Air-sensitivity of a sample material (change of properties in direct contact with oxygen or/and water) is an important issue for many research fields. Besides other materials, a large number of pharmaceuticals and materials for gas storage applications requires an oxygen-/water-free atmosphere for their characterization.
On the one hand, sample material should be well protected from contact with air during a characterization process; on the other hand, a sample should still be accessible for the analytical tool in use. X-ray diffraction (XRD) has two main requirements (apart from good air-tightness) for such a protection: (i) a certain level of transparency for X-rays and (ii) minimal contribution to a diffraction pattern. Naturally, air-tightness and transparency to X-rays are two competing factors. Therefore an optimal sample holder should be chosen based on the specifics of a particular sample, mainly based on its degree of sensitivity to air/water (i.e. the speed of decomposition in direct contact with air/water).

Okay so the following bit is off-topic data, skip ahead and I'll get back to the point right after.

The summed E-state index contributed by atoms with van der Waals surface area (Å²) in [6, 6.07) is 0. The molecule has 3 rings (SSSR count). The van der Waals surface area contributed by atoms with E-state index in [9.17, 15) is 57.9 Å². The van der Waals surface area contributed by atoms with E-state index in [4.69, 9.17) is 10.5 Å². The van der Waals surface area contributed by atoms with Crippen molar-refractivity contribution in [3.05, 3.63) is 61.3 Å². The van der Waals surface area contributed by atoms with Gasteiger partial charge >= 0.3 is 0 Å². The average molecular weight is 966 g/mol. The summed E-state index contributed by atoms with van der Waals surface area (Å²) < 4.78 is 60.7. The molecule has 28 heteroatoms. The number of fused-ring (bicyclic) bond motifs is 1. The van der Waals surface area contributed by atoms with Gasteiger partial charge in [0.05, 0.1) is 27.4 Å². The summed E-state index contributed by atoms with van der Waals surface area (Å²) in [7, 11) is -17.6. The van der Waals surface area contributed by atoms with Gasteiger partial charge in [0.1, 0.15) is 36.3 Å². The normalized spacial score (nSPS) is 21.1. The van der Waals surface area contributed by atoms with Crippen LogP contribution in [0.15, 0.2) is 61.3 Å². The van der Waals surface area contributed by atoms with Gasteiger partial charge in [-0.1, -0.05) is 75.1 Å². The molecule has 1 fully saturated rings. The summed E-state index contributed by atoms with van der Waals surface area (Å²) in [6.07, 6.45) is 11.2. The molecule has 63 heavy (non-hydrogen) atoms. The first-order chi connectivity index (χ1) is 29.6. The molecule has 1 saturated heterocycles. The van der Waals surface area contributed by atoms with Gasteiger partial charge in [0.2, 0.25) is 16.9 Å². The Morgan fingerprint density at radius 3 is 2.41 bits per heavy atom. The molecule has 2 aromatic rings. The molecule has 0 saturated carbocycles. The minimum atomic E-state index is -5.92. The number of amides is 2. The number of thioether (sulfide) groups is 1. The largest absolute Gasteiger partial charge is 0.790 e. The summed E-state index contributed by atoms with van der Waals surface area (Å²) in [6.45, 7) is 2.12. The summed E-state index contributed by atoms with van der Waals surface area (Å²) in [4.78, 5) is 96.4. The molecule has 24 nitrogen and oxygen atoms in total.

To make this choice easier, our sample holders with foil protection for air-sensitive materials and Anton Paar domed sample holders are compared. Three main factors are benchmarked: air-tightness, X-ray transparency and a contribution to the XRD pattern. As testing material an extremely air sensitive compound was used: LiH (lithium hydride), which in direct contact
with air decomposes almost completely within one hour.
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